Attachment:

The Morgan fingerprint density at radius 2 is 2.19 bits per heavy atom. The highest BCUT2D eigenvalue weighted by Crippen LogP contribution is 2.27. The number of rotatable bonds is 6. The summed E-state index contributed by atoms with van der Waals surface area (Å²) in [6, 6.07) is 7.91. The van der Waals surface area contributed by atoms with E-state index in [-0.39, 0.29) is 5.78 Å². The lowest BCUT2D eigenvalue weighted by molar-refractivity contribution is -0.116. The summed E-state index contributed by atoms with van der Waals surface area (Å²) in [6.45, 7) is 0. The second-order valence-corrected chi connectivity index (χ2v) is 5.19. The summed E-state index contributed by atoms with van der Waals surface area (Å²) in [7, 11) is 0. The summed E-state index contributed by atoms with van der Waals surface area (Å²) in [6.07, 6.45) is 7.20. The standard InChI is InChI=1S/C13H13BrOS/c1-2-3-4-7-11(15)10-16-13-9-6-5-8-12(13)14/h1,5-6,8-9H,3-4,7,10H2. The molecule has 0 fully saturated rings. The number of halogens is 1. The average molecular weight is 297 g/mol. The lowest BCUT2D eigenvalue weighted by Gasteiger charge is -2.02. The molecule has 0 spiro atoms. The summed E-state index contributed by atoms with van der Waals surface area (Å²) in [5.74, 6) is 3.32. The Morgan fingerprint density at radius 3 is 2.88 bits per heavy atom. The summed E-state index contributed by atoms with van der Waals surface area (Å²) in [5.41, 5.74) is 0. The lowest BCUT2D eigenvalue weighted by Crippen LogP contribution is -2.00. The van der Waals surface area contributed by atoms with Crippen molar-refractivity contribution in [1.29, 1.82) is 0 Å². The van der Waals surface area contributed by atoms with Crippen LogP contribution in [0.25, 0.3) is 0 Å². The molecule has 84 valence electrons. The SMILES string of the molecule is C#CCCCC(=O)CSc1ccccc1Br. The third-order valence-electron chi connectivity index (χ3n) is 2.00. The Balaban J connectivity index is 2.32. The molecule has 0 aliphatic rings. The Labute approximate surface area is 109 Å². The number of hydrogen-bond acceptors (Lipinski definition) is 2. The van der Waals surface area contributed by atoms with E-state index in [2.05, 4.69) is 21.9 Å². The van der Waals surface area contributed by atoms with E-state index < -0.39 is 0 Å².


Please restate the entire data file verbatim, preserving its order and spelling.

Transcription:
The Morgan fingerprint density at radius 2 is 2.19 bits per heavy atom. The highest BCUT2D eigenvalue weighted by Crippen LogP contribution is 2.27. The number of rotatable bonds is 6. The summed E-state index contributed by atoms with van der Waals surface area (Å²) in [6, 6.07) is 7.91. The van der Waals surface area contributed by atoms with E-state index in [-0.39, 0.29) is 5.78 Å². The lowest BCUT2D eigenvalue weighted by molar-refractivity contribution is -0.116. The summed E-state index contributed by atoms with van der Waals surface area (Å²) in [6.45, 7) is 0. The second-order valence-corrected chi connectivity index (χ2v) is 5.19. The summed E-state index contributed by atoms with van der Waals surface area (Å²) in [7, 11) is 0. The summed E-state index contributed by atoms with van der Waals surface area (Å²) in [6.07, 6.45) is 7.20. The standard InChI is InChI=1S/C13H13BrOS/c1-2-3-4-7-11(15)10-16-13-9-6-5-8-12(13)14/h1,5-6,8-9H,3-4,7,10H2. The molecule has 0 fully saturated rings. The number of halogens is 1. The average molecular weight is 297 g/mol. The lowest BCUT2D eigenvalue weighted by Gasteiger charge is -2.02. The molecule has 0 spiro atoms. The summed E-state index contributed by atoms with van der Waals surface area (Å²) in [5.74, 6) is 3.32. The Morgan fingerprint density at radius 3 is 2.88 bits per heavy atom. The summed E-state index contributed by atoms with van der Waals surface area (Å²) in [5.41, 5.74) is 0. The lowest BCUT2D eigenvalue weighted by Crippen LogP contribution is -2.00. The van der Waals surface area contributed by atoms with Crippen molar-refractivity contribution in [1.29, 1.82) is 0 Å². The van der Waals surface area contributed by atoms with Crippen LogP contribution in [0.25, 0.3) is 0 Å². The molecule has 84 valence electrons. The SMILES string of the molecule is C#CCCCC(=O)CSc1ccccc1Br. The third-order valence-electron chi connectivity index (χ3n) is 2.00. The Balaban J connectivity index is 2.32. The molecule has 0 aliphatic rings. The Labute approximate surface area is 109 Å². The number of hydrogen-bond acceptors (Lipinski definition) is 2. The van der Waals surface area contributed by atoms with E-state index in [2.05, 4.69) is 21.9 Å². The van der Waals surface area contributed by atoms with E-state index < -0.39 is 0 Å².